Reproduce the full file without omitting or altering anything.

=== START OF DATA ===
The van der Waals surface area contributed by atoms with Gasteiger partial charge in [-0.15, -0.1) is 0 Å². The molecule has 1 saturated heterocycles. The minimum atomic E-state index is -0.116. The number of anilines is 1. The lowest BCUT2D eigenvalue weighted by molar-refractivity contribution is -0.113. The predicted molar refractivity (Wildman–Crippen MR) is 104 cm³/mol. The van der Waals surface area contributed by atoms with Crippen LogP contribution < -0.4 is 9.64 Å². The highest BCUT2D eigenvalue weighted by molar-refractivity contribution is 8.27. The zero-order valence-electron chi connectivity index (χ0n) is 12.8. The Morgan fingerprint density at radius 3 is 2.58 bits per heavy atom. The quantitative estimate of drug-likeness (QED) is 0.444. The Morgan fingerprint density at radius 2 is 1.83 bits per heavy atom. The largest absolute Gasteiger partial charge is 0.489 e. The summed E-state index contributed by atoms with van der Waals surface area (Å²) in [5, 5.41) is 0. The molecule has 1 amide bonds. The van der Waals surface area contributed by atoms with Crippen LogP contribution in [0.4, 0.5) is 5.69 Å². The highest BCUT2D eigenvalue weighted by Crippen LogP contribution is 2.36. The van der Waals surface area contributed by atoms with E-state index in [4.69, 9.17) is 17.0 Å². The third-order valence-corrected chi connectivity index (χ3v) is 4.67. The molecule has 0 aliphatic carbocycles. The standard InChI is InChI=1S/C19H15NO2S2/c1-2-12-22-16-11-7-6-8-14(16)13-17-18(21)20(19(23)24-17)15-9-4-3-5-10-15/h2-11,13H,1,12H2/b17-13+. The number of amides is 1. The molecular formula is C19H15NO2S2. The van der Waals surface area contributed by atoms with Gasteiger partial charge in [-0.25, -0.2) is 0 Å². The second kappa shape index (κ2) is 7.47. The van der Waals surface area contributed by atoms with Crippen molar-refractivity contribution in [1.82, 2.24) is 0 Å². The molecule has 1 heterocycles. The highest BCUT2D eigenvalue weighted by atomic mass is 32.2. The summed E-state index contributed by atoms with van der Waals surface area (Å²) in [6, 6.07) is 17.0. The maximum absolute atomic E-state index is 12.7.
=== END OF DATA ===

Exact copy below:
The van der Waals surface area contributed by atoms with Gasteiger partial charge in [-0.15, -0.1) is 0 Å². The molecule has 1 saturated heterocycles. The minimum atomic E-state index is -0.116. The number of anilines is 1. The lowest BCUT2D eigenvalue weighted by molar-refractivity contribution is -0.113. The predicted molar refractivity (Wildman–Crippen MR) is 104 cm³/mol. The van der Waals surface area contributed by atoms with Crippen LogP contribution < -0.4 is 9.64 Å². The highest BCUT2D eigenvalue weighted by molar-refractivity contribution is 8.27. The zero-order valence-electron chi connectivity index (χ0n) is 12.8. The Morgan fingerprint density at radius 3 is 2.58 bits per heavy atom. The quantitative estimate of drug-likeness (QED) is 0.444. The Morgan fingerprint density at radius 2 is 1.83 bits per heavy atom. The largest absolute Gasteiger partial charge is 0.489 e. The summed E-state index contributed by atoms with van der Waals surface area (Å²) in [5, 5.41) is 0. The molecule has 1 amide bonds. The van der Waals surface area contributed by atoms with Crippen LogP contribution in [0.4, 0.5) is 5.69 Å². The highest BCUT2D eigenvalue weighted by Crippen LogP contribution is 2.36. The van der Waals surface area contributed by atoms with E-state index in [4.69, 9.17) is 17.0 Å². The third-order valence-corrected chi connectivity index (χ3v) is 4.67. The molecule has 0 aliphatic carbocycles. The standard InChI is InChI=1S/C19H15NO2S2/c1-2-12-22-16-11-7-6-8-14(16)13-17-18(21)20(19(23)24-17)15-9-4-3-5-10-15/h2-11,13H,1,12H2/b17-13+. The number of amides is 1. The molecular formula is C19H15NO2S2. The van der Waals surface area contributed by atoms with Gasteiger partial charge in [-0.25, -0.2) is 0 Å². The second kappa shape index (κ2) is 7.47. The van der Waals surface area contributed by atoms with Crippen molar-refractivity contribution in [1.82, 2.24) is 0 Å². The molecule has 1 heterocycles. The highest BCUT2D eigenvalue weighted by atomic mass is 32.2. The summed E-state index contributed by atoms with van der Waals surface area (Å²) in [6, 6.07) is 17.0. The maximum absolute atomic E-state index is 12.7.